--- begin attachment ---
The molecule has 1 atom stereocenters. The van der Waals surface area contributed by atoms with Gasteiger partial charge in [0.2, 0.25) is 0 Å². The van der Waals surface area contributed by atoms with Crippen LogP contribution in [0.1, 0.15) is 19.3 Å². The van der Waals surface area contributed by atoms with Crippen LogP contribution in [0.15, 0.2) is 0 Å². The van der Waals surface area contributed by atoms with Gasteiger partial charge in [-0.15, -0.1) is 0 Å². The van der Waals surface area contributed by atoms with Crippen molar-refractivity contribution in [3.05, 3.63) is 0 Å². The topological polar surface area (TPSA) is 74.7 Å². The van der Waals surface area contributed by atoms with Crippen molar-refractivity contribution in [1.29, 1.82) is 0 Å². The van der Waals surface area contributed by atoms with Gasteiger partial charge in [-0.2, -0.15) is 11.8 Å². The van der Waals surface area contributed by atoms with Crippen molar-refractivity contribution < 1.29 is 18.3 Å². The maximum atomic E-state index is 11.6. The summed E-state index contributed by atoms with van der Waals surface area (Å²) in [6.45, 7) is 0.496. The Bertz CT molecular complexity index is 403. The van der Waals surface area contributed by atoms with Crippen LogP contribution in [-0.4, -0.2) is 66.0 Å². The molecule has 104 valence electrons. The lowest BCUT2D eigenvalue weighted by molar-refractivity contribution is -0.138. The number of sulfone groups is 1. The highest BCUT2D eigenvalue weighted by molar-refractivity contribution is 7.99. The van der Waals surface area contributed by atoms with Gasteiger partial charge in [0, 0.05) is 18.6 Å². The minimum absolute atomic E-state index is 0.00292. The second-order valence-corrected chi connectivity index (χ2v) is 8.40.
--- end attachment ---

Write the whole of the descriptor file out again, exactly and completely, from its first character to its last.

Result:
The molecule has 1 atom stereocenters. The van der Waals surface area contributed by atoms with Gasteiger partial charge in [0.2, 0.25) is 0 Å². The van der Waals surface area contributed by atoms with Crippen LogP contribution in [0.1, 0.15) is 19.3 Å². The van der Waals surface area contributed by atoms with Crippen LogP contribution in [0.15, 0.2) is 0 Å². The van der Waals surface area contributed by atoms with Gasteiger partial charge in [-0.15, -0.1) is 0 Å². The van der Waals surface area contributed by atoms with Crippen molar-refractivity contribution in [3.05, 3.63) is 0 Å². The topological polar surface area (TPSA) is 74.7 Å². The van der Waals surface area contributed by atoms with Crippen molar-refractivity contribution in [1.29, 1.82) is 0 Å². The van der Waals surface area contributed by atoms with Gasteiger partial charge in [-0.2, -0.15) is 11.8 Å². The van der Waals surface area contributed by atoms with Crippen molar-refractivity contribution < 1.29 is 18.3 Å². The maximum atomic E-state index is 11.6. The summed E-state index contributed by atoms with van der Waals surface area (Å²) in [6.45, 7) is 0.496. The Bertz CT molecular complexity index is 403. The van der Waals surface area contributed by atoms with Crippen LogP contribution in [-0.4, -0.2) is 66.0 Å². The molecule has 104 valence electrons. The lowest BCUT2D eigenvalue weighted by molar-refractivity contribution is -0.138. The number of sulfone groups is 1. The highest BCUT2D eigenvalue weighted by molar-refractivity contribution is 7.99. The van der Waals surface area contributed by atoms with Gasteiger partial charge in [0, 0.05) is 18.6 Å². The minimum absolute atomic E-state index is 0.00292. The second-order valence-corrected chi connectivity index (χ2v) is 8.40.